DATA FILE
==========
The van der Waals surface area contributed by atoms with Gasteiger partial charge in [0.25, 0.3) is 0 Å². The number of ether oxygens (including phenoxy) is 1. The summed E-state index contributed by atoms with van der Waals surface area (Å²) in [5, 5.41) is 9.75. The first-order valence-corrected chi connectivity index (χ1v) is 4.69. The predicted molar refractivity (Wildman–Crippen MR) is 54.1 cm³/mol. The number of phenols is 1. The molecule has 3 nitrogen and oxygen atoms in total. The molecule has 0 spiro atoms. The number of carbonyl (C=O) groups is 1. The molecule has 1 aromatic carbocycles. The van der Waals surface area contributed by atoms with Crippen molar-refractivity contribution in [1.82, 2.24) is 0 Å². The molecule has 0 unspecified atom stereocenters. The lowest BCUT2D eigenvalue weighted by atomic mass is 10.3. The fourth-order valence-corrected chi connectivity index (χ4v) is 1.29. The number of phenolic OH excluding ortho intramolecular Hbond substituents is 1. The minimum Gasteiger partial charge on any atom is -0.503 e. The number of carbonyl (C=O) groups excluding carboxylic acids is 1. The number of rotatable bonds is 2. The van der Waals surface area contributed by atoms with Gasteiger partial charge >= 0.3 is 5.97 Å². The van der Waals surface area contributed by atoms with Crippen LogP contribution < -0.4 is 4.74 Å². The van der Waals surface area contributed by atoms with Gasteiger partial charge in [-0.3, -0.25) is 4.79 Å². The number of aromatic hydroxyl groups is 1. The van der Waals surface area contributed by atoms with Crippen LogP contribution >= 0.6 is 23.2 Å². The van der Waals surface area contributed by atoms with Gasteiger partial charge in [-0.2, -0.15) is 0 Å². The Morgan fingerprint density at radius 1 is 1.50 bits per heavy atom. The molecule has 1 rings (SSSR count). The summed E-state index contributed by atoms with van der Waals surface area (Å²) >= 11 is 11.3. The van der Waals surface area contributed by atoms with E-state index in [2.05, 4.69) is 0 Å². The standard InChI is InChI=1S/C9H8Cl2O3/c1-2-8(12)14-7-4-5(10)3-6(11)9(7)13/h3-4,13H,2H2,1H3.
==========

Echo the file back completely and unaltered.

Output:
The van der Waals surface area contributed by atoms with Gasteiger partial charge in [0.25, 0.3) is 0 Å². The number of ether oxygens (including phenoxy) is 1. The summed E-state index contributed by atoms with van der Waals surface area (Å²) in [5, 5.41) is 9.75. The first-order valence-corrected chi connectivity index (χ1v) is 4.69. The predicted molar refractivity (Wildman–Crippen MR) is 54.1 cm³/mol. The number of phenols is 1. The molecule has 3 nitrogen and oxygen atoms in total. The molecule has 0 spiro atoms. The number of carbonyl (C=O) groups is 1. The molecule has 1 aromatic carbocycles. The van der Waals surface area contributed by atoms with Crippen molar-refractivity contribution in [1.82, 2.24) is 0 Å². The molecule has 0 unspecified atom stereocenters. The lowest BCUT2D eigenvalue weighted by atomic mass is 10.3. The fourth-order valence-corrected chi connectivity index (χ4v) is 1.29. The number of phenolic OH excluding ortho intramolecular Hbond substituents is 1. The minimum Gasteiger partial charge on any atom is -0.503 e. The number of carbonyl (C=O) groups excluding carboxylic acids is 1. The number of rotatable bonds is 2. The van der Waals surface area contributed by atoms with Gasteiger partial charge >= 0.3 is 5.97 Å². The van der Waals surface area contributed by atoms with Crippen LogP contribution < -0.4 is 4.74 Å². The van der Waals surface area contributed by atoms with Gasteiger partial charge in [-0.3, -0.25) is 4.79 Å². The number of aromatic hydroxyl groups is 1. The van der Waals surface area contributed by atoms with Crippen LogP contribution >= 0.6 is 23.2 Å². The van der Waals surface area contributed by atoms with Gasteiger partial charge in [-0.2, -0.15) is 0 Å². The Morgan fingerprint density at radius 1 is 1.50 bits per heavy atom. The molecule has 1 rings (SSSR count). The summed E-state index contributed by atoms with van der Waals surface area (Å²) >= 11 is 11.3. The van der Waals surface area contributed by atoms with E-state index in [2.05, 4.69) is 0 Å². The standard InChI is InChI=1S/C9H8Cl2O3/c1-2-8(12)14-7-4-5(10)3-6(11)9(7)13/h3-4,13H,2H2,1H3.